Seth Lepore on his one-man show, the happiness movement and infomercials
How do you define the happiness movement?
The way that I see it, it's kind of a manufactured version of an emotion, and like anything else that's out there for a while and people grasp onto, there's kind of a dogma around it. And it's not necessarily about happiness and someone's own personal happiness and their beliefs, it's about a particular product or structure that's gonna bring that to you. And that if you don't have it, it's your fault. There's a lot of blame and shame tied in underneath all of this, and I find that to be incredibly manipulative. It's not really about happiness; it's about trying to sell somebody a version of what it is, and then if that version doesn't work, coming up with a better one. It's this kind of constant battle within oneself and trying to find it through external means even though there's this rhetoric saying it's all internal, there's all these external products of how to get internal. It's this really strange loop.
What do you hope that people get out of seeing your performance?
Well, similar to my first show, I want them to laugh, but I also want them to come away wondering, "Why do I believe what I believe? Why do I think that this might cause happiness for me? What have people told me about what depression might be?" And just kind of looking at the basics surrounding these things that we're trying to achieve. The tagline of my show is "Life, Liberty, and the pursuit of something that feels better than this," because it seems like we're constantly dissatisfied with where we're at, whether it be a relationship that we're in, the car we've got, the house we live in. There's always something that's bothering us. Which is fine. I think that that's actually a good thing. It keeps us in our critical thinking skills. People need to be able to critically think about their emotions and what happiness means to them.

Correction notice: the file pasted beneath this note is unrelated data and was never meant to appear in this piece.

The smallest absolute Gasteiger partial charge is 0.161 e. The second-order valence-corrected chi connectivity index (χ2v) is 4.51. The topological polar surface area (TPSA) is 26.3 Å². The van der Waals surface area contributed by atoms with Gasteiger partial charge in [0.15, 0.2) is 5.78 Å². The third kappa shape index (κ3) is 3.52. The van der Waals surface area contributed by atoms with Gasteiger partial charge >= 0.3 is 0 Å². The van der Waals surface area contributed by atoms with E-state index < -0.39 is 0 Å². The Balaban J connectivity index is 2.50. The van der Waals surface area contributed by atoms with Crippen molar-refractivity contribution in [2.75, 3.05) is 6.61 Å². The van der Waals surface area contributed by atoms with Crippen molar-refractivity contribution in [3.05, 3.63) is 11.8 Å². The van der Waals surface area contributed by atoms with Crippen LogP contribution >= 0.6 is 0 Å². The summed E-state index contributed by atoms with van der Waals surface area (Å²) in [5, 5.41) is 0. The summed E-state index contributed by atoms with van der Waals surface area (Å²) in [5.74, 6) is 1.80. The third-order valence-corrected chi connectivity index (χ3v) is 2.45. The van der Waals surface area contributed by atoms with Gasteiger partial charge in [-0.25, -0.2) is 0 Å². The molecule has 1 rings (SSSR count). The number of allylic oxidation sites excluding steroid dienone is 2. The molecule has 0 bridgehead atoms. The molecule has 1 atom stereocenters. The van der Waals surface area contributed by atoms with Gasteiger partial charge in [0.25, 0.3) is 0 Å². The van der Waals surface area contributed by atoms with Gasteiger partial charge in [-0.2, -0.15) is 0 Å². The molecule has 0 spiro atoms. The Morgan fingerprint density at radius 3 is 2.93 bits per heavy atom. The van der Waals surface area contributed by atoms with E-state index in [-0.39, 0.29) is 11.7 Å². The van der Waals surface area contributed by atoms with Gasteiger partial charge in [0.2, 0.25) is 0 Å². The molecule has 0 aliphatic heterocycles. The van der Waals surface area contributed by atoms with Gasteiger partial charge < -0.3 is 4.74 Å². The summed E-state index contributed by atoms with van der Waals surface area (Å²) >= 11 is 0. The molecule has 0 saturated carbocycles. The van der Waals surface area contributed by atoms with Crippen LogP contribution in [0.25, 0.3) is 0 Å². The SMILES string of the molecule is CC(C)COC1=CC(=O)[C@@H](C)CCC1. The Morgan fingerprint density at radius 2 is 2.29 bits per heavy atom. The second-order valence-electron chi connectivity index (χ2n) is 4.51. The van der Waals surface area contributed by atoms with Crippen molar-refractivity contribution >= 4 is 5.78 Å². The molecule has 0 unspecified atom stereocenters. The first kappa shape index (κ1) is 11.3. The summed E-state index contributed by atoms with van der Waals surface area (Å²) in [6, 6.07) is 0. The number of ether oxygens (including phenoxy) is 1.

It's going to be completely different for me than it is for you. It's not my job or place to tell you what is going to bring you happiness. I want people walking away wondering what it is that is happiness for them, and what kind of happiness they even want in their lives. Do we need to be happy all the time? Those people scare me. You know, people who are constantly bright and shiny and they're like "Oh, hi! Everything's great!" And it's like, really? All the time? I really feel that theater is a way of bringing social change into people's lives in a way that can also be entertaining. That's what I'm trying to do on a small level is bring some questioning of our reality and who we are and what we believe and what we think into the fold in a way that's really fun and hysterical and can make people really enjoy themselves while they're watching.
Is there anything else you want people to know about the show?
They should come [laughs]. People really enjoy the shows and it's a great night out and people should support theater. People don't get enough theater in their lives. You can watch your Netflix the next night [laughs]. That's all I have to say.